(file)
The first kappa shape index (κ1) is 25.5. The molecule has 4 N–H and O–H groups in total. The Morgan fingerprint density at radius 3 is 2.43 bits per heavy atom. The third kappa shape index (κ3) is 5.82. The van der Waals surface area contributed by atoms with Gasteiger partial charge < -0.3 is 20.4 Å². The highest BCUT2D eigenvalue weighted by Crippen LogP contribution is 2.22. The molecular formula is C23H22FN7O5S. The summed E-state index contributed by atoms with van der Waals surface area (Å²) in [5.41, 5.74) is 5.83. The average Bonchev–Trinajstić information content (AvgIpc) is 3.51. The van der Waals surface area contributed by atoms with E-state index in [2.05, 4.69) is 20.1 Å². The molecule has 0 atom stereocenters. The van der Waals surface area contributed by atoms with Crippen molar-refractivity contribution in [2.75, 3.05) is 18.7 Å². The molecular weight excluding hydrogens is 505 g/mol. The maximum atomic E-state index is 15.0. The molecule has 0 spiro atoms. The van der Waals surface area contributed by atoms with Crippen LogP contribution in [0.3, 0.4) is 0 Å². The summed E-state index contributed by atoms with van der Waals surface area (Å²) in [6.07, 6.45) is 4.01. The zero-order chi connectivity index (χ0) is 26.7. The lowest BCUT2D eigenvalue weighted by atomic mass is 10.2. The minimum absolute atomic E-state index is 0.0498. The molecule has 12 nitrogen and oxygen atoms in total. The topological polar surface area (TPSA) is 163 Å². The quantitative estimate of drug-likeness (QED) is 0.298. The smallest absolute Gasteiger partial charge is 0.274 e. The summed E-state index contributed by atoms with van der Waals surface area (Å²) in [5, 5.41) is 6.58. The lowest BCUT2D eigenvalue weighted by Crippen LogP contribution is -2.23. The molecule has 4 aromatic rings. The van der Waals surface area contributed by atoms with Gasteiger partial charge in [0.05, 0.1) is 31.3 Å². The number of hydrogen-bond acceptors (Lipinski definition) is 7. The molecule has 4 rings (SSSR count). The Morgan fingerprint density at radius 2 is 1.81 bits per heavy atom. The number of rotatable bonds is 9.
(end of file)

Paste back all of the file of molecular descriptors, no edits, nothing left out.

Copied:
The first kappa shape index (κ1) is 25.5. The molecule has 4 N–H and O–H groups in total. The Morgan fingerprint density at radius 3 is 2.43 bits per heavy atom. The third kappa shape index (κ3) is 5.82. The van der Waals surface area contributed by atoms with Gasteiger partial charge < -0.3 is 20.4 Å². The highest BCUT2D eigenvalue weighted by Crippen LogP contribution is 2.22. The molecular formula is C23H22FN7O5S. The summed E-state index contributed by atoms with van der Waals surface area (Å²) in [5.41, 5.74) is 5.83. The average Bonchev–Trinajstić information content (AvgIpc) is 3.51. The van der Waals surface area contributed by atoms with E-state index in [2.05, 4.69) is 20.1 Å². The molecule has 0 atom stereocenters. The van der Waals surface area contributed by atoms with Crippen molar-refractivity contribution in [2.75, 3.05) is 18.7 Å². The molecular weight excluding hydrogens is 505 g/mol. The maximum atomic E-state index is 15.0. The molecule has 0 spiro atoms. The van der Waals surface area contributed by atoms with Crippen LogP contribution in [0.3, 0.4) is 0 Å². The summed E-state index contributed by atoms with van der Waals surface area (Å²) in [6.07, 6.45) is 4.01. The zero-order chi connectivity index (χ0) is 26.7. The lowest BCUT2D eigenvalue weighted by atomic mass is 10.2. The minimum absolute atomic E-state index is 0.0498. The molecule has 12 nitrogen and oxygen atoms in total. The topological polar surface area (TPSA) is 163 Å². The quantitative estimate of drug-likeness (QED) is 0.298. The smallest absolute Gasteiger partial charge is 0.274 e. The summed E-state index contributed by atoms with van der Waals surface area (Å²) in [5, 5.41) is 6.58. The lowest BCUT2D eigenvalue weighted by Crippen LogP contribution is -2.23. The molecule has 4 aromatic rings. The van der Waals surface area contributed by atoms with Gasteiger partial charge in [0.05, 0.1) is 31.3 Å². The number of hydrogen-bond acceptors (Lipinski definition) is 7. The molecule has 4 rings (SSSR count). The Morgan fingerprint density at radius 2 is 1.81 bits per heavy atom. The number of rotatable bonds is 9.